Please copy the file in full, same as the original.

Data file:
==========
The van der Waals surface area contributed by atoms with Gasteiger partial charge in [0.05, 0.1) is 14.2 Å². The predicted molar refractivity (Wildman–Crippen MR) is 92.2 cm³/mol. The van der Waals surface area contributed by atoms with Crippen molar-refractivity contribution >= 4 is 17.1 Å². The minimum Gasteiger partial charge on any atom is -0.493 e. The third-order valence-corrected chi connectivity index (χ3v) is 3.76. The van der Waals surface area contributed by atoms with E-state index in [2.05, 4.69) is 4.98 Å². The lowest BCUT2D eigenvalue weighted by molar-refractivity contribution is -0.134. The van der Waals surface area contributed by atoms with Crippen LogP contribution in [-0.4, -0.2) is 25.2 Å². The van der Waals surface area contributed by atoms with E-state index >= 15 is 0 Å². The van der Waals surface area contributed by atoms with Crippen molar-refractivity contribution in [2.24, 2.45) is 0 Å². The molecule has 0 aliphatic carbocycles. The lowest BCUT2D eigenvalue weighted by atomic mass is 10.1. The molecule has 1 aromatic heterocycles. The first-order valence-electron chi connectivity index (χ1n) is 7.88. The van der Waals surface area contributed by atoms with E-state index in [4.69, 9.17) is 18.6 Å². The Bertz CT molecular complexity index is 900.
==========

The van der Waals surface area contributed by atoms with Gasteiger partial charge in [0.05, 0.1) is 14.2 Å². The predicted molar refractivity (Wildman–Crippen MR) is 92.2 cm³/mol. The van der Waals surface area contributed by atoms with Crippen molar-refractivity contribution >= 4 is 17.1 Å². The minimum Gasteiger partial charge on any atom is -0.493 e. The third-order valence-corrected chi connectivity index (χ3v) is 3.76. The van der Waals surface area contributed by atoms with E-state index in [2.05, 4.69) is 4.98 Å². The lowest BCUT2D eigenvalue weighted by molar-refractivity contribution is -0.134. The van der Waals surface area contributed by atoms with Crippen LogP contribution in [-0.4, -0.2) is 25.2 Å². The van der Waals surface area contributed by atoms with E-state index >= 15 is 0 Å². The van der Waals surface area contributed by atoms with Crippen molar-refractivity contribution in [2.24, 2.45) is 0 Å². The molecule has 0 aliphatic carbocycles. The lowest BCUT2D eigenvalue weighted by atomic mass is 10.1. The molecule has 1 aromatic heterocycles. The first-order valence-electron chi connectivity index (χ1n) is 7.88. The van der Waals surface area contributed by atoms with E-state index in [4.69, 9.17) is 18.6 Å². The Bertz CT molecular complexity index is 900.